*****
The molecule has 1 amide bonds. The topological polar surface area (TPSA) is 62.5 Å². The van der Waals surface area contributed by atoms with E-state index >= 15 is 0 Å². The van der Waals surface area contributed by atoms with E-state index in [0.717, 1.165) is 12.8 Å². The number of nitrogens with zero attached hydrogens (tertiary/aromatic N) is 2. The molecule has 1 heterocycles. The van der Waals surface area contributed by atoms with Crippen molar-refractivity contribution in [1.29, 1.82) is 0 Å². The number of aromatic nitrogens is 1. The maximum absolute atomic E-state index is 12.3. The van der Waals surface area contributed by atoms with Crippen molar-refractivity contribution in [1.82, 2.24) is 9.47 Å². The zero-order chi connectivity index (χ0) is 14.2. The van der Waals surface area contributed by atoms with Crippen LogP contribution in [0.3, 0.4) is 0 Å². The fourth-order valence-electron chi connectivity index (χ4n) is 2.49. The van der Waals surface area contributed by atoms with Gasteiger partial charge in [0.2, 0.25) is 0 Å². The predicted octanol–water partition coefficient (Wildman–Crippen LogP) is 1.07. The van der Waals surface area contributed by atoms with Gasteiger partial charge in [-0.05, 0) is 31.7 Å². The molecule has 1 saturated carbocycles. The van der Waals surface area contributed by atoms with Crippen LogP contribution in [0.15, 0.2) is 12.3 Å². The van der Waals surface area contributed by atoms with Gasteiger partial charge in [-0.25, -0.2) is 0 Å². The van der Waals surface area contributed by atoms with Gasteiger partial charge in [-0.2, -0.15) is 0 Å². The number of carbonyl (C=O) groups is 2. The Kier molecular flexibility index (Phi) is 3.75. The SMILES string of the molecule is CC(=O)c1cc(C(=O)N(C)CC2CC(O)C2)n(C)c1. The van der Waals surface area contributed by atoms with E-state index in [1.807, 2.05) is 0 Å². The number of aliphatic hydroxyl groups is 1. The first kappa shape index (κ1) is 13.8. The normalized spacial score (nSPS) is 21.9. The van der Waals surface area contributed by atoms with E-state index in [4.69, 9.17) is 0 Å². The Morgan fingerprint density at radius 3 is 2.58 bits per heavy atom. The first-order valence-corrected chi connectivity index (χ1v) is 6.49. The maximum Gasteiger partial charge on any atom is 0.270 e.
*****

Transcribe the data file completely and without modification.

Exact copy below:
The molecule has 1 amide bonds. The topological polar surface area (TPSA) is 62.5 Å². The van der Waals surface area contributed by atoms with E-state index >= 15 is 0 Å². The van der Waals surface area contributed by atoms with E-state index in [0.717, 1.165) is 12.8 Å². The number of nitrogens with zero attached hydrogens (tertiary/aromatic N) is 2. The molecule has 1 heterocycles. The van der Waals surface area contributed by atoms with Crippen molar-refractivity contribution in [1.29, 1.82) is 0 Å². The number of aromatic nitrogens is 1. The maximum absolute atomic E-state index is 12.3. The van der Waals surface area contributed by atoms with Crippen molar-refractivity contribution in [1.82, 2.24) is 9.47 Å². The zero-order chi connectivity index (χ0) is 14.2. The van der Waals surface area contributed by atoms with Crippen LogP contribution in [0.3, 0.4) is 0 Å². The fourth-order valence-electron chi connectivity index (χ4n) is 2.49. The van der Waals surface area contributed by atoms with Gasteiger partial charge in [0.2, 0.25) is 0 Å². The predicted octanol–water partition coefficient (Wildman–Crippen LogP) is 1.07. The van der Waals surface area contributed by atoms with Gasteiger partial charge in [-0.05, 0) is 31.7 Å². The molecule has 1 saturated carbocycles. The van der Waals surface area contributed by atoms with Crippen LogP contribution in [0.15, 0.2) is 12.3 Å². The van der Waals surface area contributed by atoms with Gasteiger partial charge in [-0.25, -0.2) is 0 Å². The van der Waals surface area contributed by atoms with Gasteiger partial charge in [-0.2, -0.15) is 0 Å². The number of carbonyl (C=O) groups is 2. The Kier molecular flexibility index (Phi) is 3.75. The SMILES string of the molecule is CC(=O)c1cc(C(=O)N(C)CC2CC(O)C2)n(C)c1. The van der Waals surface area contributed by atoms with E-state index in [1.807, 2.05) is 0 Å². The number of aliphatic hydroxyl groups is 1. The first kappa shape index (κ1) is 13.8. The normalized spacial score (nSPS) is 21.9. The van der Waals surface area contributed by atoms with E-state index in [4.69, 9.17) is 0 Å². The Morgan fingerprint density at radius 3 is 2.58 bits per heavy atom. The first-order valence-corrected chi connectivity index (χ1v) is 6.49. The maximum Gasteiger partial charge on any atom is 0.270 e.